My first boyfriend approached me not because he liked me, but because it was a bet. He was dared by his mates to see if he could get the girl that played hard to get, and he won the bet. This was in primary school. The nature of boyfriends and girlfriends was different back then: a boyfriend meant that I would have someone to dance with at the disco we had once a term; if we interacted with our brother school, he would be the boy I would sit with most of the time. It was mickey mouse stuff, just to keep our curious minds thinking that boys were relevant in our world. Although this was a mickey mouse relationship, it somehow painted my experience with the opposite sex: a love-hate relationship. My interactions with boys in school was further complicated by what I saw in the Bold and the Beautiful, magazines, popular culture and more importantly my parent’s marriage.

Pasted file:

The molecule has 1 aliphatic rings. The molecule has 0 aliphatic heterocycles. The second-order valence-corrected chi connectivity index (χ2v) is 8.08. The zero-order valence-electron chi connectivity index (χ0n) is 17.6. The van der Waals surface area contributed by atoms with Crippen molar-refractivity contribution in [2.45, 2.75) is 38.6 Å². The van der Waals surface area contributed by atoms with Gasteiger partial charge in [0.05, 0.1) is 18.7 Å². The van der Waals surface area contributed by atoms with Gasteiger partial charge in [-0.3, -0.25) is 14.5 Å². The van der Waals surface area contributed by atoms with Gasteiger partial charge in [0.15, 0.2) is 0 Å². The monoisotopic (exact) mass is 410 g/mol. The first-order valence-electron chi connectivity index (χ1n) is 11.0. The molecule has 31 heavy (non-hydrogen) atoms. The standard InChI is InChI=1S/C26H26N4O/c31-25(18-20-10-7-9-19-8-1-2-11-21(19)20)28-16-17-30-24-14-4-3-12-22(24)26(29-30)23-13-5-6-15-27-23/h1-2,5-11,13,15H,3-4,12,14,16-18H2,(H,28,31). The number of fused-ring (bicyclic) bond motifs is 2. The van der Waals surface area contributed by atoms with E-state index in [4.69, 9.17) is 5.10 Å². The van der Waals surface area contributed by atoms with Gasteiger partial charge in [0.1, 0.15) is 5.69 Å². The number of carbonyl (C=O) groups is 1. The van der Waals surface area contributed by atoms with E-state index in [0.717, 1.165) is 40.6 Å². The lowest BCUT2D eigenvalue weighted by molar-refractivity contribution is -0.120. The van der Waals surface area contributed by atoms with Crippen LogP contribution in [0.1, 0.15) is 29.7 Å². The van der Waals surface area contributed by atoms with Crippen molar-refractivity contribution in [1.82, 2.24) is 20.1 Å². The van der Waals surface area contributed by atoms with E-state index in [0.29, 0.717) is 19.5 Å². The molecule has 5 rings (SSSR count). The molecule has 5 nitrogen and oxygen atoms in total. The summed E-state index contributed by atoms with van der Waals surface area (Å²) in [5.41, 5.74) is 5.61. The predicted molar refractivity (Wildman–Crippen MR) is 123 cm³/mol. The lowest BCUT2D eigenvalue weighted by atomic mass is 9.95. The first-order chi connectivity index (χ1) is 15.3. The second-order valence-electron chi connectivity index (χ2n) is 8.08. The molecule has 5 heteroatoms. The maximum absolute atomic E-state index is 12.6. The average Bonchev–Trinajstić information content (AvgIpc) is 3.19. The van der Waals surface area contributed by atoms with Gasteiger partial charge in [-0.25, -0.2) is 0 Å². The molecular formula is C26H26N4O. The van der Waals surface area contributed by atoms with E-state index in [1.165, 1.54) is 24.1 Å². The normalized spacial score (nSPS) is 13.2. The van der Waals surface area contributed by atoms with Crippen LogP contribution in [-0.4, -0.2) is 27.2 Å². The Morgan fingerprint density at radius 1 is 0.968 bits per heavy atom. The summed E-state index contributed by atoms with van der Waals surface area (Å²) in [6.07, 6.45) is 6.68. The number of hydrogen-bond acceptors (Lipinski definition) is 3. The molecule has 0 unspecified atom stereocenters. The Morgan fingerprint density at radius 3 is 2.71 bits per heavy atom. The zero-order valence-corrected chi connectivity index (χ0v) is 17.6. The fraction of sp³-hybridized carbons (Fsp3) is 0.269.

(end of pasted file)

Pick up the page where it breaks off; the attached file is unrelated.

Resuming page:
The history of failed marriages and fatherless (or rather absent fathers) the women in my family have had to contend with has made me wonder about the question of love, marriage and suburban bliss. I don’t have a model of what a good marriage is and I certainly don’t have a good model of a stable home. Sadly men have often been central to conversations where the women in my life lament about their experiences. There are seldom good stories to tell. My grandmother had 6 children with 3 different men. She never married and there was little if any talk of a grandfather in her house. She didn’t raise many of her children, but gave them away to relatives to look after until they were mostly in their teens. My mother often reflects how difficult life was being married to my father who often lied about his employment, leaving her with the burden of being the bread winner from the money she made sewing people’s clothes. She confessed to not marrying for love; marriage was an escape route for her as it was the only option she felt she had if she was to grow apart from her family (independence and no marriage was not an option she considered). Aunt number one relates her story with her husband who was unfaithful and displayed his affair openly to the point of telling her face to face, “Andikufuni" (I don’t want you in my life), but now they are ageing and live happily together. Aunt number two has three children. By the time she was 22 she’d already had two children. She relates a story of how she was preganant at the same time as my other two aunts in their early twenties-complete scandal for 3 young unmarried women from an unmarried mother nogal and no promise of marriage in the horizen. Aunt number three is still married, she met her husband while he was in a relationship with someone else while they were singing in the local choir, “wangena nge-window emzini wakhe” (she was married clandestinely and accepted as a makoti without the paraphernalia that is often expected).And what of these women’s girl-children? Three are married, one was almost married but left the abusive relationship that she had been warned about, one is a lesbian, one is expecting a baby and we’re all assuming she’s in a committed relationship that should end in marriage and then there’s me, single for 7 years. We all have daddy-issues and overbearing mothers but I doubt we are unique.